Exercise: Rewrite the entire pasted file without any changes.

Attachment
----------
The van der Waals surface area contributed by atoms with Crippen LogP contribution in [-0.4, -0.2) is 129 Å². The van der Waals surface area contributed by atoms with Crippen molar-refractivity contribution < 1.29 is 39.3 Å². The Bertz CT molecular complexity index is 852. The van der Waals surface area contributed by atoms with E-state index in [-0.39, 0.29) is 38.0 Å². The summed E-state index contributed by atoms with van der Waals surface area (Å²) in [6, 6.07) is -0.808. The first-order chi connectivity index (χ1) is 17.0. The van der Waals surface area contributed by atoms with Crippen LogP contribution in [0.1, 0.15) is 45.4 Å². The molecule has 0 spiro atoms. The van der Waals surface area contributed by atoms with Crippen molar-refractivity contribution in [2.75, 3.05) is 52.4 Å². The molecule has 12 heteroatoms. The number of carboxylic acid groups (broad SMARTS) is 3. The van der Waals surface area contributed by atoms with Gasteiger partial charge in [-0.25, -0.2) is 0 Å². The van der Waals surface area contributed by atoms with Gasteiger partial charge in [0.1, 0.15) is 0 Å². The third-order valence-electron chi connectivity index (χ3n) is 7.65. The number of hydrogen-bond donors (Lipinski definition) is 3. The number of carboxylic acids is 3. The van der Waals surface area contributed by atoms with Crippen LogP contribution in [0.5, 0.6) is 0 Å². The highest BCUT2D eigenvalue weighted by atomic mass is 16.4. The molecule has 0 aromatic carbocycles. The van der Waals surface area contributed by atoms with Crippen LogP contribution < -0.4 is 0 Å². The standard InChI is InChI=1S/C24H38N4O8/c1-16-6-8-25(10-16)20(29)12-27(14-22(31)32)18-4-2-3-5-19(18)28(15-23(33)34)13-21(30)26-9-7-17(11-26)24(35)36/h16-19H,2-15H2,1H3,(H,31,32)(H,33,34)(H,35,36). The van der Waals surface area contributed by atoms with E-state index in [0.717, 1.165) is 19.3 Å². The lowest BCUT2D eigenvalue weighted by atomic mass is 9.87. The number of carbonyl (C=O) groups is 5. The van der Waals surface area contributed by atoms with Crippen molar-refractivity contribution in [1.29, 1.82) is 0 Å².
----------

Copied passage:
The van der Waals surface area contributed by atoms with Crippen LogP contribution in [-0.4, -0.2) is 129 Å². The van der Waals surface area contributed by atoms with Crippen molar-refractivity contribution < 1.29 is 39.3 Å². The Bertz CT molecular complexity index is 852. The van der Waals surface area contributed by atoms with E-state index in [-0.39, 0.29) is 38.0 Å². The summed E-state index contributed by atoms with van der Waals surface area (Å²) in [6, 6.07) is -0.808. The first-order chi connectivity index (χ1) is 17.0. The van der Waals surface area contributed by atoms with Crippen LogP contribution in [0.1, 0.15) is 45.4 Å². The molecule has 0 spiro atoms. The van der Waals surface area contributed by atoms with Crippen molar-refractivity contribution in [2.75, 3.05) is 52.4 Å². The molecule has 12 heteroatoms. The number of carboxylic acid groups (broad SMARTS) is 3. The van der Waals surface area contributed by atoms with Gasteiger partial charge in [-0.25, -0.2) is 0 Å². The van der Waals surface area contributed by atoms with Gasteiger partial charge in [0.1, 0.15) is 0 Å². The third-order valence-electron chi connectivity index (χ3n) is 7.65. The number of hydrogen-bond donors (Lipinski definition) is 3. The number of carboxylic acids is 3. The van der Waals surface area contributed by atoms with Crippen LogP contribution in [0.5, 0.6) is 0 Å². The highest BCUT2D eigenvalue weighted by atomic mass is 16.4. The molecule has 0 aromatic carbocycles. The van der Waals surface area contributed by atoms with Crippen LogP contribution < -0.4 is 0 Å². The standard InChI is InChI=1S/C24H38N4O8/c1-16-6-8-25(10-16)20(29)12-27(14-22(31)32)18-4-2-3-5-19(18)28(15-23(33)34)13-21(30)26-9-7-17(11-26)24(35)36/h16-19H,2-15H2,1H3,(H,31,32)(H,33,34)(H,35,36). The van der Waals surface area contributed by atoms with E-state index in [0.717, 1.165) is 19.3 Å². The lowest BCUT2D eigenvalue weighted by atomic mass is 9.87. The number of carbonyl (C=O) groups is 5. The van der Waals surface area contributed by atoms with Crippen molar-refractivity contribution in [1.29, 1.82) is 0 Å².